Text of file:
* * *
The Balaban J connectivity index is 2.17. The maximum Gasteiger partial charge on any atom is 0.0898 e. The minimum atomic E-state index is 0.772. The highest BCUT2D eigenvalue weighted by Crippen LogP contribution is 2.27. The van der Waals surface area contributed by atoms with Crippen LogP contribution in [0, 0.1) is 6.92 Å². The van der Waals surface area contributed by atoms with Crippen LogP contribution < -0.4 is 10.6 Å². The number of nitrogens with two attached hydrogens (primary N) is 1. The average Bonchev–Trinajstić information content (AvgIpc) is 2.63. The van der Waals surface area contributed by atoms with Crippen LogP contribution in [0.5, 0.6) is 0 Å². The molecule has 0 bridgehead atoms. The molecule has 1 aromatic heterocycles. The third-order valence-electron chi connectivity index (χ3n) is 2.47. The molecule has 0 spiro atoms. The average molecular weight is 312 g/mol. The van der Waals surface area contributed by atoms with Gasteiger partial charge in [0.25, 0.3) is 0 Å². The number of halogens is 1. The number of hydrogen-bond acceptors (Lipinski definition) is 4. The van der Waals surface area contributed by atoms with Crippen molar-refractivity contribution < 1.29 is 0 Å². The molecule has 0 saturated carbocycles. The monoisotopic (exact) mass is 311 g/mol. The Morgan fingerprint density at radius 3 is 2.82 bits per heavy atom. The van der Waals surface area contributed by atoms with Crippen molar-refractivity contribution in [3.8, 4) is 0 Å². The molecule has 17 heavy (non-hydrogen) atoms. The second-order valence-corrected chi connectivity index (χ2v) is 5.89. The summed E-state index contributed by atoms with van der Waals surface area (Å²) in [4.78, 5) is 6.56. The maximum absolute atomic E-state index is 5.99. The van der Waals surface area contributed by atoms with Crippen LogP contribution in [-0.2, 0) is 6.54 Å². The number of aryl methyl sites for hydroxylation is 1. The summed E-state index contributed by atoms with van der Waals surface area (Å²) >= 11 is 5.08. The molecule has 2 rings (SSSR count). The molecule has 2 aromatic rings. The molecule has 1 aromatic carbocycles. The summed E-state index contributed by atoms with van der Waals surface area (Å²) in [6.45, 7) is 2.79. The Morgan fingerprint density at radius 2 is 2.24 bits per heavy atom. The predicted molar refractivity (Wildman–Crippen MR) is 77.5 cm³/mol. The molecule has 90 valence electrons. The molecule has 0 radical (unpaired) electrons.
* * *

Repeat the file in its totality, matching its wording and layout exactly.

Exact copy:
The Balaban J connectivity index is 2.17. The maximum Gasteiger partial charge on any atom is 0.0898 e. The minimum atomic E-state index is 0.772. The highest BCUT2D eigenvalue weighted by Crippen LogP contribution is 2.27. The van der Waals surface area contributed by atoms with Crippen LogP contribution in [0, 0.1) is 6.92 Å². The van der Waals surface area contributed by atoms with Crippen LogP contribution < -0.4 is 10.6 Å². The number of nitrogens with two attached hydrogens (primary N) is 1. The average Bonchev–Trinajstić information content (AvgIpc) is 2.63. The van der Waals surface area contributed by atoms with Crippen LogP contribution in [0.5, 0.6) is 0 Å². The molecule has 0 bridgehead atoms. The molecule has 1 aromatic heterocycles. The third-order valence-electron chi connectivity index (χ3n) is 2.47. The molecule has 0 spiro atoms. The average molecular weight is 312 g/mol. The van der Waals surface area contributed by atoms with Gasteiger partial charge in [0.25, 0.3) is 0 Å². The number of halogens is 1. The number of hydrogen-bond acceptors (Lipinski definition) is 4. The van der Waals surface area contributed by atoms with Crippen molar-refractivity contribution < 1.29 is 0 Å². The molecule has 0 saturated carbocycles. The monoisotopic (exact) mass is 311 g/mol. The Morgan fingerprint density at radius 3 is 2.82 bits per heavy atom. The van der Waals surface area contributed by atoms with Crippen molar-refractivity contribution in [3.8, 4) is 0 Å². The molecule has 17 heavy (non-hydrogen) atoms. The second-order valence-corrected chi connectivity index (χ2v) is 5.89. The summed E-state index contributed by atoms with van der Waals surface area (Å²) in [4.78, 5) is 6.56. The maximum absolute atomic E-state index is 5.99. The van der Waals surface area contributed by atoms with Crippen LogP contribution in [-0.2, 0) is 6.54 Å². The number of aryl methyl sites for hydroxylation is 1. The summed E-state index contributed by atoms with van der Waals surface area (Å²) >= 11 is 5.08. The molecule has 2 rings (SSSR count). The molecule has 2 aromatic rings. The molecule has 1 aromatic carbocycles. The summed E-state index contributed by atoms with van der Waals surface area (Å²) in [6.45, 7) is 2.79. The Morgan fingerprint density at radius 2 is 2.24 bits per heavy atom. The predicted molar refractivity (Wildman–Crippen MR) is 77.5 cm³/mol. The molecule has 90 valence electrons. The molecule has 0 radical (unpaired) electrons.